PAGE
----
What is Earth Hour?

WWF’s Earth Hour is an annual global celebration where people switch off their lights for one hour to show they care about the future of our planet.

This year’s celebrations will be on Saturday 19 March from 8.30pm to 9.30pm. To take part, all you need to do is sign up and switch off your lights for that one hour.

It’s a symbolic and spectacular lights out display with a big message – we want to protect the future of our planet!

Buckingham Palace switches off for Earth Hour

Since it first began in Sydney Australia in 2007, the number of countries taking part in Earth Hour has grown to an incredible 172 countries and territories – a number that keeps rising every year!

Earth Hour is not about how much energy is saved during the hour. Rather, it’s a chance to put the spotlight on the issues facing the planet, and to inspire millions across the world to live more sustainably.

Count me in!

Celebrate with a special candlelit dinner!

WWF’s Earth Hour is all about people coming together to celebrate our brilliant planet. So why not spend the evening with your family, friends or a loved one having a candlelit dinner that you know is good for you and for the planet too?

With celebrity chefs including Valentine Warner and Rachel de Thample on-board, you should have all the inspiration you need to cook up a treat! We have some fantastic Earth Hour recipes or have a go at creating your own sustainable tasty dishes based on WWF’s 6 Livewell principles.

See our sustainable recipes
A perfect way to spend the hour is with a candlelit dinner, and it's a great opportunity to raise some money for WWF as well!

A brief history of Earth Hour


In the UK, 10.4 million people joined a record 172 countries and territories across the world who celebrated Earth Hour to show they care about our brilliant planet.

© Doru Oprisan

A record 162 countries took part in Earth Hour 2014, showing a phenomenal amount of support from the UK, to Australia, Uruguay and Russia.

© Vlad Barin / WWF-UK

60 special Earth Hour pandas named by WWF-UK supporters were unleashed across the UK to help spread the message about Earth Hour. #Passthepanda selfies popped up all across social media and even celebrities like Stephen Fry, Eliza Doolittle and Jack Whitehall shared their photos.
We launched a Poster Design competition for young creatives, asking them to design an inspirational poster for Earth Hour which would feature in the ’29 Posters for the Planet’ collection. The winning poster was featured on billboards across the UK inspiring people to take part in Earth Hour.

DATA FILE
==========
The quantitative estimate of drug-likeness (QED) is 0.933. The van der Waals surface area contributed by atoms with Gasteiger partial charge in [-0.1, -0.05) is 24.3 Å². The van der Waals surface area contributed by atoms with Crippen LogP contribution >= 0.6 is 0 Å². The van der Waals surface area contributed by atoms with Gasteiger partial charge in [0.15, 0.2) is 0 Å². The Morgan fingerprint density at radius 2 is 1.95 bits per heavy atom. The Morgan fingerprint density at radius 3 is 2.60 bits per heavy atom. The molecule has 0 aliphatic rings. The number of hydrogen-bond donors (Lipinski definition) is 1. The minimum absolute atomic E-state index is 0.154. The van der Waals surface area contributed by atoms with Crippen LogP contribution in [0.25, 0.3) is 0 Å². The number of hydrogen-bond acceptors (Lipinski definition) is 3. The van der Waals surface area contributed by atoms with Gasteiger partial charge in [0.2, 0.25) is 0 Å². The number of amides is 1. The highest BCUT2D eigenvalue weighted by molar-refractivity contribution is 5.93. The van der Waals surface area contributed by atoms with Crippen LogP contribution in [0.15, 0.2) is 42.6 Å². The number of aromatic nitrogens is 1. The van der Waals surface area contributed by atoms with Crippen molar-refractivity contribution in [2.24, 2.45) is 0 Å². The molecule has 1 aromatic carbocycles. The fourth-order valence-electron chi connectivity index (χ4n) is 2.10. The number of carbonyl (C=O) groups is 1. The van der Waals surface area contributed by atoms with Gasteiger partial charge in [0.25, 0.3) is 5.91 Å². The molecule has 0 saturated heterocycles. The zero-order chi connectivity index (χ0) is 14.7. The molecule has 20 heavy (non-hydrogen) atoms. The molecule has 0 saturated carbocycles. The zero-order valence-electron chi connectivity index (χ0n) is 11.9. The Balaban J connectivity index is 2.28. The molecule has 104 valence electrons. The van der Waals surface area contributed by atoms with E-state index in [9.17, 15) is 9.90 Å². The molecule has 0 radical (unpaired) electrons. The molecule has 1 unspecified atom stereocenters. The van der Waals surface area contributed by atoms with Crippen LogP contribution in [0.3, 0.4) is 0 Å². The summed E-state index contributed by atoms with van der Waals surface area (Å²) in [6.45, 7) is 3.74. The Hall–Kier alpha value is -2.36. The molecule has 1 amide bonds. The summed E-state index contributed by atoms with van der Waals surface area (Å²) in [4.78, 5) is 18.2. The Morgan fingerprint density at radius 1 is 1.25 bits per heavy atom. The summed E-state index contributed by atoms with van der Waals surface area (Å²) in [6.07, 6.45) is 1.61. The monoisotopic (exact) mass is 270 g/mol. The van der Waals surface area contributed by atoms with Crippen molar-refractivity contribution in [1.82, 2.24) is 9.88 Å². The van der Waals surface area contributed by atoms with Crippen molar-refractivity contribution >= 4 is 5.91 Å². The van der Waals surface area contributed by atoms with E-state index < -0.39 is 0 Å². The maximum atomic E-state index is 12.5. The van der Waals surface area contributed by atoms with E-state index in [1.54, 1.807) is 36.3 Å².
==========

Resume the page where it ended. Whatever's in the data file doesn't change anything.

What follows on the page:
On the day, dancing pandas took to the streets of London’s Southbank to celebrate Earth Hour and #passthepanda. In the evening we had an exclusive performance from Sophie Ellis Bextor and we live-streamed Big Ben’s switch off with the help of Dougie from McFly.

Some of the key landmarks that took part are: Sydney Harbour Bridge and Opera House, Table Mountain, The Eiffel Tower, Buckingham Palace, Times Square and even the International Space Station!
10 million people in the UK and 157 countries took part in one of the world’s greatest mass participation event.
Our Hidden Heroes competition searched for those individuals who go above and beyond to do their bit and inspire those around them to live sustainably. The winners were presented their awards by Graeme Le Saux at our on the night event at the Southbank centre.
Our on the night event featured an exclusive performance from Earth Hour Ambassadors McFly.

7.6 million people in the UK took part in Earth Hour 2012, joining 3,500 schools and more than 1,200 businesses and organisations.
On the night itself, singer and Earth Hour ambassador KT Tunstall launched the night with an exclusive acoustic gig in Westfield London.
In London, a human powered dance floor lit up Somerset House, where pop band The Luminites and street dance troupe Flawless, stars of Britain’s Got Talent and film StreetDance 2, counted down to the switch off and performed a twilight routine.
For Earth Hour 2011 in London, television presenter Kirsty Gallacher led a team of 60 cyclists in one of the largest human-powered projections ever attempted to light up The Royal Albert Hall with images of endangered species including dolphins and tigers.
A record 128 countries and territories take part and iconic buildings and landmarks from Asia Pacific to Europe and Africa to the Americas stand in darkness.
WWF partners up with Earth Hour to help create one of the world’s biggest celebrations for our brilliant planet. Hundreds of millions of people in more than 4,000 cities and towns across 88 countries switched off their lights for one hour to show they want action on climate change.
The word has spread and the UK gets involved in Earth Hour for the first time, alongside 371 cities and towns in more than 35 countries.
The first ever Earth Hour started in Sydney, Australia.

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